The Cayenne inspired yet more controversy when one of Germany's leading economists argued that it did not deserve its "Made in Germany" label. A good portion—what portion is the question—of the Cayenne shared components with the VW Touareg and was partially manufactured in VW's Bratislava, Slovakia plant. Then, as if that were not enough, Wiedeking shocked the investment world once again by purchasing roughly a 20 percent stake in VW, which led to major corporate governance debates largely due to Ferdinand Piëch, one of the largest shareholders in both VW and Porsche, who sits in both supervisory boards.

Location In A Globalized World

As Fear and Knoop looked more closely into the Leipzig decision, they realized that the Leipzig plant only employs around 400 workers. BMW made a similar sort of decision to locate in Leipzig rather than go abroad, but for very different reasons, says Fear. BMW has built a plant that employs thousands of people and is a major manufacturing site, while the Leipzig plant for Porsche is much smaller.

How much are German companies as a whole going to be able to retain that brand premium?

"I think the central question posed by the cases—and we can generalize this more broadly beyond Porsche—is, what difference does location make in a globalized world? Can products just be manufactured anywhere?"

One possible answer: Think about relative productivity costs. "In Germany in 2000, the labor costs were about 25-26 Euros per hour. In the Czech Republic it's about four Euros per hour. So it's quite dramatic. But how you assess these costs depends on productivity levels as well. And German firms are very, very productive."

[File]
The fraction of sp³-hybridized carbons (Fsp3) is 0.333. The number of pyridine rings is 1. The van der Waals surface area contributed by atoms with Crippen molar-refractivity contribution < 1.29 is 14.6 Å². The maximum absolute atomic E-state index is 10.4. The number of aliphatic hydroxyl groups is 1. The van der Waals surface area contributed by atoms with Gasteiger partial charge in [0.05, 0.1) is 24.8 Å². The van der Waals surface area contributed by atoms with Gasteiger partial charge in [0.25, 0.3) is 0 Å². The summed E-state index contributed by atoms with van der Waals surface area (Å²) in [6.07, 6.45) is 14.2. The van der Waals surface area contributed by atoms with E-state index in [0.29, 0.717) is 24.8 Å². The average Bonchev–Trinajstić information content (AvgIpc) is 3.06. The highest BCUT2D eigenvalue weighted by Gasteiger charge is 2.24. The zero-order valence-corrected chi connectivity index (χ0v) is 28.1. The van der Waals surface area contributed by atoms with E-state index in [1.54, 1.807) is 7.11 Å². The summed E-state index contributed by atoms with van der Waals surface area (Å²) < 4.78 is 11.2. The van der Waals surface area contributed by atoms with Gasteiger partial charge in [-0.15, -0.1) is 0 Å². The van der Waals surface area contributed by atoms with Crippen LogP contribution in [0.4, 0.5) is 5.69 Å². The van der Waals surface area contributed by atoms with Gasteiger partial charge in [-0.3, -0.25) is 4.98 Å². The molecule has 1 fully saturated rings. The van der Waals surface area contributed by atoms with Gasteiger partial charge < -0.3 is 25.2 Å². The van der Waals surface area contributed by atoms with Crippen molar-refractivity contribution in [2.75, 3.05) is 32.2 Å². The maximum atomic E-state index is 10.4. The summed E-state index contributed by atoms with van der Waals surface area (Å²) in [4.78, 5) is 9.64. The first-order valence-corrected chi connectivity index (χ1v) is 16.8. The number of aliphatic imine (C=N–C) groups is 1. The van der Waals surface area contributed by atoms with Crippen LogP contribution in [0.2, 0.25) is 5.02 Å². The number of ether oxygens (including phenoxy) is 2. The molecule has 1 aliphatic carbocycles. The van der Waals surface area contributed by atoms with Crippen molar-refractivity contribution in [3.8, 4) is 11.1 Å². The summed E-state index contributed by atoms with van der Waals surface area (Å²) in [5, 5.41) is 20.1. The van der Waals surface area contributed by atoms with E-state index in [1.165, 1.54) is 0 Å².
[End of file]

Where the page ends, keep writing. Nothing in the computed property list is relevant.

The Reputation Of National Products

German craftsmanship and quality are famous, and according to Fear, German companies generally compete as niche producers, particularly those that manufacture high-quality goods that demand a premium price. In 2004-2005 Germany became the number-one exporter of manufactured goods in the world, and its market share was around 10 percent, surpassing that of the United States.

As German firms compete on quality they also compete on brand: "Glashütte watches are not competing with Timex," he notes. Brand and quality are arguably greater issues than ever before for German companies. As other firms around the world improve in competitiveness and quality, at what point are customers no longer going to be willing to pay a premium for higher-quality goods? The quality differential will also probably shrink over time in other product areas as Japanese luxury car makers have famously shown.

That's an issue Fear thinks a lot of German firms justifiably worry about. "Which are the companies that are going to survive? How are they going to be able to survive? And how much are German companies as a whole going to be able to retain that brand premium either through the name, quality, or particular excellence in its price?"